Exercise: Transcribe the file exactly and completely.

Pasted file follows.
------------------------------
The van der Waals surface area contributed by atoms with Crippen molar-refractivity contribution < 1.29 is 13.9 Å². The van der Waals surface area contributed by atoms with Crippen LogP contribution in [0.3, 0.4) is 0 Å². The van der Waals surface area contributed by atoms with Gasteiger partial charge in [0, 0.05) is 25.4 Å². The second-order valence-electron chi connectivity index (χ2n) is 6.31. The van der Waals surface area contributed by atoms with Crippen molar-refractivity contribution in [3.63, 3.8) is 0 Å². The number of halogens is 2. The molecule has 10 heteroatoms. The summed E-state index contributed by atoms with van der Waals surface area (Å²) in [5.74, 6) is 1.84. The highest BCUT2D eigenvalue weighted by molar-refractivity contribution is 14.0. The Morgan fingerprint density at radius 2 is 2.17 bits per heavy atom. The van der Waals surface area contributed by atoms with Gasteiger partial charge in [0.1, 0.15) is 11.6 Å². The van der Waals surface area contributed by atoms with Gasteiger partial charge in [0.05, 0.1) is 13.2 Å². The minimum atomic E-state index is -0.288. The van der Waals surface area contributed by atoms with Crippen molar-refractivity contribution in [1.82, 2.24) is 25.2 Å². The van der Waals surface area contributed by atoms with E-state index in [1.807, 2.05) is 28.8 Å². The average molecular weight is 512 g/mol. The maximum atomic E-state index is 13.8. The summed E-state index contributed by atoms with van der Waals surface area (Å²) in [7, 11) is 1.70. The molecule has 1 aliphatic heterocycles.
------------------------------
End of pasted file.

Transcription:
The van der Waals surface area contributed by atoms with Crippen molar-refractivity contribution < 1.29 is 13.9 Å². The van der Waals surface area contributed by atoms with Crippen LogP contribution in [0.3, 0.4) is 0 Å². The van der Waals surface area contributed by atoms with Gasteiger partial charge in [0, 0.05) is 25.4 Å². The second-order valence-electron chi connectivity index (χ2n) is 6.31. The van der Waals surface area contributed by atoms with Crippen molar-refractivity contribution in [3.63, 3.8) is 0 Å². The number of halogens is 2. The molecule has 10 heteroatoms. The summed E-state index contributed by atoms with van der Waals surface area (Å²) in [5.74, 6) is 1.84. The highest BCUT2D eigenvalue weighted by molar-refractivity contribution is 14.0. The Morgan fingerprint density at radius 2 is 2.17 bits per heavy atom. The van der Waals surface area contributed by atoms with Gasteiger partial charge in [0.1, 0.15) is 11.6 Å². The van der Waals surface area contributed by atoms with Gasteiger partial charge in [0.05, 0.1) is 13.2 Å². The minimum atomic E-state index is -0.288. The van der Waals surface area contributed by atoms with Crippen molar-refractivity contribution in [1.82, 2.24) is 25.2 Å². The van der Waals surface area contributed by atoms with E-state index in [1.807, 2.05) is 28.8 Å². The average molecular weight is 512 g/mol. The maximum atomic E-state index is 13.8. The summed E-state index contributed by atoms with van der Waals surface area (Å²) in [7, 11) is 1.70. The molecule has 1 aliphatic heterocycles.